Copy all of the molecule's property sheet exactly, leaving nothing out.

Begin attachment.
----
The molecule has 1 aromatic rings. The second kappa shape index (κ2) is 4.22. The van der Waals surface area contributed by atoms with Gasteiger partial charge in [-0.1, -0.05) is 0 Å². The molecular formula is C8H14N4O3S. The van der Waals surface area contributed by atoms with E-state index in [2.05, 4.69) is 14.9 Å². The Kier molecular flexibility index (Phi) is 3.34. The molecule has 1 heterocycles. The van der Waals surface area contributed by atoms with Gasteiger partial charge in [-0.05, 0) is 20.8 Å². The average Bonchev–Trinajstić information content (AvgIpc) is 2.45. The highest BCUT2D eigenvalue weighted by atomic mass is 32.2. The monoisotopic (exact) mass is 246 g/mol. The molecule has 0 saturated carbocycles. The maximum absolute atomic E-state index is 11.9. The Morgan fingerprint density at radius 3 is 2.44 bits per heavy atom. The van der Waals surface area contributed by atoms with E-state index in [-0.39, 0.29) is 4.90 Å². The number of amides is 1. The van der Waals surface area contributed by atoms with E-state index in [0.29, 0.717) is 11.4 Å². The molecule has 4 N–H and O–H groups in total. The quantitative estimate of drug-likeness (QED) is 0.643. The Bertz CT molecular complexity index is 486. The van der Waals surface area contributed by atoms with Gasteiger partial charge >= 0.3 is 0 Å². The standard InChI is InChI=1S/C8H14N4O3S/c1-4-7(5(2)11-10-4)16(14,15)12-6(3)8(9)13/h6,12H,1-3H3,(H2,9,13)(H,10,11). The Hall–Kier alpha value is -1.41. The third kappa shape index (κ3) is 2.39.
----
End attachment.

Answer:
The molecule has 1 aromatic rings. The second kappa shape index (κ2) is 4.22. The van der Waals surface area contributed by atoms with Gasteiger partial charge in [-0.1, -0.05) is 0 Å². The molecular formula is C8H14N4O3S. The van der Waals surface area contributed by atoms with E-state index in [2.05, 4.69) is 14.9 Å². The Kier molecular flexibility index (Phi) is 3.34. The molecule has 1 heterocycles. The van der Waals surface area contributed by atoms with Gasteiger partial charge in [-0.05, 0) is 20.8 Å². The average Bonchev–Trinajstić information content (AvgIpc) is 2.45. The highest BCUT2D eigenvalue weighted by atomic mass is 32.2. The monoisotopic (exact) mass is 246 g/mol. The molecule has 0 saturated carbocycles. The maximum absolute atomic E-state index is 11.9. The Morgan fingerprint density at radius 3 is 2.44 bits per heavy atom. The van der Waals surface area contributed by atoms with E-state index in [-0.39, 0.29) is 4.90 Å². The number of amides is 1. The van der Waals surface area contributed by atoms with E-state index in [0.29, 0.717) is 11.4 Å². The molecule has 4 N–H and O–H groups in total. The quantitative estimate of drug-likeness (QED) is 0.643. The Bertz CT molecular complexity index is 486. The van der Waals surface area contributed by atoms with Gasteiger partial charge >= 0.3 is 0 Å². The standard InChI is InChI=1S/C8H14N4O3S/c1-4-7(5(2)11-10-4)16(14,15)12-6(3)8(9)13/h6,12H,1-3H3,(H2,9,13)(H,10,11). The Hall–Kier alpha value is -1.41. The third kappa shape index (κ3) is 2.39.